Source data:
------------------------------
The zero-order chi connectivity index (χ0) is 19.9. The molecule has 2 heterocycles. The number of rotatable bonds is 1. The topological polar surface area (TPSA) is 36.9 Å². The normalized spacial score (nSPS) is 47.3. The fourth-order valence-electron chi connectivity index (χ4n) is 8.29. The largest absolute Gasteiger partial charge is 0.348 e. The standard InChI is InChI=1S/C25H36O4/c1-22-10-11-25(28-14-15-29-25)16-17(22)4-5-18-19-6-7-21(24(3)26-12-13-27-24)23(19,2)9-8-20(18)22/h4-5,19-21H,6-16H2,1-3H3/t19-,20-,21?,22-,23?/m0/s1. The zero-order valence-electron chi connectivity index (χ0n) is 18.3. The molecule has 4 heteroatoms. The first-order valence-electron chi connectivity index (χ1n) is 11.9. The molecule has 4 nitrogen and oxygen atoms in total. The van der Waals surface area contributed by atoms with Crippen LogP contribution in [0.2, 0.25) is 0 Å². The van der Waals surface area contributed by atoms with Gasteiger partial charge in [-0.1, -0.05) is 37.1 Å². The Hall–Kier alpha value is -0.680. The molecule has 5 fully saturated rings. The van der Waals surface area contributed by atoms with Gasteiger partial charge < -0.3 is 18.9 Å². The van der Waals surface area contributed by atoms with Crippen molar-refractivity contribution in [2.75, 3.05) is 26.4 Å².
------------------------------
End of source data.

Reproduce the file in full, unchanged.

The zero-order chi connectivity index (χ0) is 19.9. The molecule has 2 heterocycles. The number of rotatable bonds is 1. The topological polar surface area (TPSA) is 36.9 Å². The normalized spacial score (nSPS) is 47.3. The fourth-order valence-electron chi connectivity index (χ4n) is 8.29. The largest absolute Gasteiger partial charge is 0.348 e. The standard InChI is InChI=1S/C25H36O4/c1-22-10-11-25(28-14-15-29-25)16-17(22)4-5-18-19-6-7-21(24(3)26-12-13-27-24)23(19,2)9-8-20(18)22/h4-5,19-21H,6-16H2,1-3H3/t19-,20-,21?,22-,23?/m0/s1. The zero-order valence-electron chi connectivity index (χ0n) is 18.3. The molecule has 4 heteroatoms. The first-order valence-electron chi connectivity index (χ1n) is 11.9. The molecule has 4 nitrogen and oxygen atoms in total. The van der Waals surface area contributed by atoms with Crippen LogP contribution in [0.2, 0.25) is 0 Å². The van der Waals surface area contributed by atoms with Gasteiger partial charge in [-0.1, -0.05) is 37.1 Å². The Hall–Kier alpha value is -0.680. The molecule has 5 fully saturated rings. The van der Waals surface area contributed by atoms with Gasteiger partial charge < -0.3 is 18.9 Å². The van der Waals surface area contributed by atoms with Crippen molar-refractivity contribution in [2.75, 3.05) is 26.4 Å².